Principal Dancer, The Royal Ballet
interviewed by David Bain
The Royal Ballet School, London
16 November 2005.
THIS MEETING MARKED the first occasion of The Ballet Association using The Royal Ballet School as a venue and followed the Association’s AGM. A packed studio, including some students from the Upper School, greeted Alina Cojocaru, at what was by far the largest attendance at an Association meeting.
David Bain opened the interview by reminding the audience that Alina had attended a meeting of the Association some four years ago, noting that he did not intend to go over the ground covered in that earlier interview. Then, her English was not quite as good as it is now, and David recalled seeing her sitting at the back, perched on her mother’s knee before the meeting started. She had talked about roles she hoped to perform such as Swan Lake, seeing her first Manon and that she was looking forward to dancing with Johan Kobborg in forthcoming productions. A lot has changed in four years!
That first year here was all very exciting – “and it still is.” Natalia Makarova was working with the company on La Bayadère. David asked about her experiences of working with ‘Natasha’. Alina said that she had always enjoyed working with Makarova since they had the same way of thinking with their common Russian training and heritage. In the beginning Alina tried hard to listen to her and understand and do what she wanted but later she realised that Natasha was open to Alina’s thoughts too and they developed a freedom in talking to each other, although “she doesn’t always agree!” Alina has especially fond memories of working with Natasha on Swan Lake prior to her debut as Odette-Odile in Australia, in 2002. The company had gone ahead to Australia and they were working on the role one-to-one. “Natasha gives great corrections but they need time to be absorbed. She gives and demands 100 per cent every second of her coaching sessions.” This led to a special bond between them since they are both perfectionists and recognised this quality in one-another.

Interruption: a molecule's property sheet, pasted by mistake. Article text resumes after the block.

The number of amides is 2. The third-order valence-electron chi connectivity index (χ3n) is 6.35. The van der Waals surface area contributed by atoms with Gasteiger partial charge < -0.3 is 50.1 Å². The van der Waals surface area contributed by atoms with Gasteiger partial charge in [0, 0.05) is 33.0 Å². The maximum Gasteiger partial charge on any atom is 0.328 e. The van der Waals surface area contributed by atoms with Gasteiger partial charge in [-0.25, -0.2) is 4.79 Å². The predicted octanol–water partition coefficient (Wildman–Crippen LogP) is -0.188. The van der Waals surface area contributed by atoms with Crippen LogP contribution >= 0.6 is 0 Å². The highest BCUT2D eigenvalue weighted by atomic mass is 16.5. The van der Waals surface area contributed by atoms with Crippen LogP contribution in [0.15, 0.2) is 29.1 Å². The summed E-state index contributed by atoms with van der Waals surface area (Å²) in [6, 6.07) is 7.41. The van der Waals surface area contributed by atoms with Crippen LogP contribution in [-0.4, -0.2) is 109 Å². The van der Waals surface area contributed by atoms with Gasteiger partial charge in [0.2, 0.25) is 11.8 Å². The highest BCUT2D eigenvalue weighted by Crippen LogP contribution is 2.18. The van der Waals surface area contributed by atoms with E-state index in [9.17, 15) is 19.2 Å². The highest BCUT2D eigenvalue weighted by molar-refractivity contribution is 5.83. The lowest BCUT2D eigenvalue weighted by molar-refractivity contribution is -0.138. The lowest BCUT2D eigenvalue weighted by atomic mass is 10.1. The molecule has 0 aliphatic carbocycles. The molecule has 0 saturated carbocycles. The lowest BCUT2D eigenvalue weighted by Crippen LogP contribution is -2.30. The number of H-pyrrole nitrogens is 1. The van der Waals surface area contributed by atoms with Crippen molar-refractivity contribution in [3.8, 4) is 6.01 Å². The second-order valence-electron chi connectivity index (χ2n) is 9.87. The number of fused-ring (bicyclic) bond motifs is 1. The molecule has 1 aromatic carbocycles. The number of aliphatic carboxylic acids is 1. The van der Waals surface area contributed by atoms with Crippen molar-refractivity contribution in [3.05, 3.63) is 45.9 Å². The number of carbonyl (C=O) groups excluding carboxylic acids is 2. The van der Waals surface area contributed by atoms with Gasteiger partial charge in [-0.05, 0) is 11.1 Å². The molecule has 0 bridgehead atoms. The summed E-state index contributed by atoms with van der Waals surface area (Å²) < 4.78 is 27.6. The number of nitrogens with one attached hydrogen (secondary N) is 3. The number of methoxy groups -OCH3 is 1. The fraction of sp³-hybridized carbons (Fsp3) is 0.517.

The first Swan Lake was an extraordinary
experience. So many people were involved
and so helpful – Anthony Dowell,
Lesley Collier, Ross Stretton –
and then every single member of the company
had something to say too.
“First time, I was conscious that
I was dancing a favourite tradition and
felt a weight to do it in a certain way.
I forgot I could explore – after
all, how can anyone know what a creature,
a swan, feels? I had to forget I was a
swan.” She was unhappy with her
first performances. However, the hard
work she put into training with Makarova
helped her to feel her way more freely
and relax into the dual role. The most
scary moment was when Alina heard the
opening chords. She found herself going
backwards! Alina commented that as you
go through life you change, especially
if you find a prince to go through life
with. “So my interpretation has
changed. You come to a point when you
realise you can feel free. You don’t
have to prove anything, you don’t
have to expect anything to happen as the
ballet is so much bigger, so much more
than a single interpretation.”
David moved onto the controversial Makarova production of Sleeping Beauty and Alina agreed that Natasha had, had a very hard time when the production opened in 2002. Alina had done it before, in Russia. She knew what Natasha wanted, so for her personally it was not problem. As Natasha with her team of Russian teachers was very busy, she left Alina alone. Were the comments on Makarova’s production fair? Alina was not comfortable with the criticism of the production at the time. She thought that the company looked great and the dancers looked great. Maybe other things about the production could have been better but the Company did its best. She is very much looking forward to the new version of Beauty coming later in this season.
The conversation moved on to Onegin and Alina’s roles as both Olga and Tatiana. She had been very happy working with Reid Anderson, who was also very sure of his convictions, and she had looked forward to playing Olga and was surprised when she was cast as Tatiana, as well. It had been exciting to play Tatiana and especially to represent the character’s growth into the mature wife and mother in the final act. She had done a lot of homework to try to understand Tatiana. By the last performance she felt completely at home as Tatiana. She is always motivated by the challenge to do something that one hasn’t personally experienced. You start by changing the way you walk or hold a position. Alina had great help from people in the studio and she learns a lot about life from watching movies. Part of this education was for her to learn that “less is more” in terms of dramatic interpretation. She felt more comfortable when the production returned the following year. “It is a great ballet, very rewarding to perform.” She looks forward to it coming back into the repertoire.